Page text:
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The Risks and Rewards of “Explaining Your Side of the Story”

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It is a scene common to cop dramas and real life alike: a suspect, placed under arrest and taken to the local police station, is placed in a room with a hardened detective. The detective announces to the suspect that the police have information that implicates the suspect in criminal activity: a witness or codefendant has talked, for example, or evidence linking the suspect to the scene of the crime he’s been found. The detective then invites the suspect to “come clean” and share the suspect’s “side of the story.” “All I want is the truth,” the detective says reassuringly, “and I know there are two sides to every story.”

Is this a ploy, or should the suspect take the opportunity offered and speak with the detective about the charges and allegations with which the suspect has been confronted?

The Rewards of Speaking with Law Enforcement 

Anyone in such a circumstance who decides to speak with law enforcement does so (generally speaking) for one reason: to avoid arrest. In rare circumstances, speaking with law enforcement may actually accomplish this objective. In order to place you under arrest for a crime, law enforcement officers must have probable cause to believe you did in fact commit a crime. While probable cause is not a difficult standard to meet, it does require some evidence or admission. If the officer does not have evidence to support a probable cause finding, he or she may hope that by talking with you he or she will elicit a confession. If this does not occur, the officer may not have any grounds to place you under arrest.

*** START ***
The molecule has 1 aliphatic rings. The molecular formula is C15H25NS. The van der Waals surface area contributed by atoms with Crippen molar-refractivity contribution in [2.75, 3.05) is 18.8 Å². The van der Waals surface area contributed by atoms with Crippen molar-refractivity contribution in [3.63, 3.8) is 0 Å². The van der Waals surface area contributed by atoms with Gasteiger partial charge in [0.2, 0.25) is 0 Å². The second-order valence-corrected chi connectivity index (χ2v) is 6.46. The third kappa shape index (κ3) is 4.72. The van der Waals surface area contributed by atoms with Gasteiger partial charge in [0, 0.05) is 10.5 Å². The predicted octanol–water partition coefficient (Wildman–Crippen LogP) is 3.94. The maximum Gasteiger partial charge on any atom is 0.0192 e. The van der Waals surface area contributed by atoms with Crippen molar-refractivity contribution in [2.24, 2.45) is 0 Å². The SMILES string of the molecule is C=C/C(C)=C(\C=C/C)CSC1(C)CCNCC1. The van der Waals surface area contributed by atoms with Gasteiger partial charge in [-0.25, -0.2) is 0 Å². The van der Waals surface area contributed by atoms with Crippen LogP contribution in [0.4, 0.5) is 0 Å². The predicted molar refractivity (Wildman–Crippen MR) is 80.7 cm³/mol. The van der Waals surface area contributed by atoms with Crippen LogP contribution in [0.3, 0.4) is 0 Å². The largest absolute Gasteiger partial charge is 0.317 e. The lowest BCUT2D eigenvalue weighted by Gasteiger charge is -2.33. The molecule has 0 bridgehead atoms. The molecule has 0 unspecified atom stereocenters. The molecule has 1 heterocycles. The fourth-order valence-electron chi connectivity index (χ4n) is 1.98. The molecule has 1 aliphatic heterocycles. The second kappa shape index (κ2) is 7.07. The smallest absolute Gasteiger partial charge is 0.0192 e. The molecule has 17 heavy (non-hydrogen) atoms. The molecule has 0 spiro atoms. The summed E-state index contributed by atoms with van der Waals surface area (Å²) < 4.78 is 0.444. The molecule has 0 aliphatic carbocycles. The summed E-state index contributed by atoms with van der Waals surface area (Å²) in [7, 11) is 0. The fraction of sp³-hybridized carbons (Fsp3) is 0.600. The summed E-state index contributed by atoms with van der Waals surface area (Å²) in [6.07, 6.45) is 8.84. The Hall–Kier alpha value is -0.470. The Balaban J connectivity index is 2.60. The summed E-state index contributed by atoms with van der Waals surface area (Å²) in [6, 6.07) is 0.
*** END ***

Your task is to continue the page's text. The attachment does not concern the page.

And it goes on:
The Risks of Speaking with Law Enforcement 

Unfortunately, the situation described above rarely happens: in the greater number of cases, by the time officers approach a suspect and speak with him or her officers have already developed probable cause and are looking to simply bolster their case. Any denial of criminal responsibility will usually be disregarded or used to direct further investigative efforts.

One of the chief dangers in speaking with a law enforcement officer without an attorney present to assist you is the potential for you to unwittingly make inculpatory statements in response to police questioning. If you voluntarily choose to answer officers’ questions and make such statements, there is little chance that you will later be able to have such statements prevented from being used against you.

Speak with a Florida Criminal Defense Attorney Right Away 

Before deciding to speak with a law enforcement officer about a pending criminal investigation against you, it is best to speak with an experienced criminal defense lawyer like those at Roman & Roman. You have a right to have counsel present with you when you speak with law enforcement officers, and you should take advantage of this right – your freedom may very well depend on it. Call Roman & Roman today at 877-767-1032, or reach out to us online about your pending investigation or charges.

Resource:

law.cornell.edu/constitution/fifth_amendment

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